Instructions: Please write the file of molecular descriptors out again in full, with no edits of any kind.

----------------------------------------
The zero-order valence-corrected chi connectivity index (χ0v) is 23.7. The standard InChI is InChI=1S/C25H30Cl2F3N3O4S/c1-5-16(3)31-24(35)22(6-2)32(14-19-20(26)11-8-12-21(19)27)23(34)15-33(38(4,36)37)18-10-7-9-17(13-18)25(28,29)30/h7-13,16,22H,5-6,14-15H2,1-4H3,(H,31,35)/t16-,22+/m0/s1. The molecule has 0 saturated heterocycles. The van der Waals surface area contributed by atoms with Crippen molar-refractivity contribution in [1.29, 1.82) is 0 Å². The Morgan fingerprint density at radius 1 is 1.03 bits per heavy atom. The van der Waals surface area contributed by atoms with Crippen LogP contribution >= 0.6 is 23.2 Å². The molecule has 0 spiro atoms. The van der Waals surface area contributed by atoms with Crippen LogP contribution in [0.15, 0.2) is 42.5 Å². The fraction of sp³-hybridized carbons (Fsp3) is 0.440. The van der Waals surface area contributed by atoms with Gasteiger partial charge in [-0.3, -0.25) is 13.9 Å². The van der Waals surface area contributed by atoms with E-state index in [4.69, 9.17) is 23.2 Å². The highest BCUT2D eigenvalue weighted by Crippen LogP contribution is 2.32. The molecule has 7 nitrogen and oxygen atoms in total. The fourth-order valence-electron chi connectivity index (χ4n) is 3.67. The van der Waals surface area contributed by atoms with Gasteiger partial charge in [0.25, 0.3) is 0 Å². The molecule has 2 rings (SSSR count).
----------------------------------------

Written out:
The zero-order valence-corrected chi connectivity index (χ0v) is 23.7. The standard InChI is InChI=1S/C25H30Cl2F3N3O4S/c1-5-16(3)31-24(35)22(6-2)32(14-19-20(26)11-8-12-21(19)27)23(34)15-33(38(4,36)37)18-10-7-9-17(13-18)25(28,29)30/h7-13,16,22H,5-6,14-15H2,1-4H3,(H,31,35)/t16-,22+/m0/s1. The molecule has 0 saturated heterocycles. The van der Waals surface area contributed by atoms with Crippen molar-refractivity contribution in [1.29, 1.82) is 0 Å². The Morgan fingerprint density at radius 1 is 1.03 bits per heavy atom. The van der Waals surface area contributed by atoms with Crippen LogP contribution >= 0.6 is 23.2 Å². The molecule has 0 spiro atoms. The van der Waals surface area contributed by atoms with Crippen LogP contribution in [0.15, 0.2) is 42.5 Å². The fraction of sp³-hybridized carbons (Fsp3) is 0.440. The van der Waals surface area contributed by atoms with Gasteiger partial charge in [-0.3, -0.25) is 13.9 Å². The van der Waals surface area contributed by atoms with E-state index in [4.69, 9.17) is 23.2 Å². The highest BCUT2D eigenvalue weighted by Crippen LogP contribution is 2.32. The molecule has 7 nitrogen and oxygen atoms in total. The fourth-order valence-electron chi connectivity index (χ4n) is 3.67. The van der Waals surface area contributed by atoms with Gasteiger partial charge in [0.25, 0.3) is 0 Å². The molecule has 2 rings (SSSR count).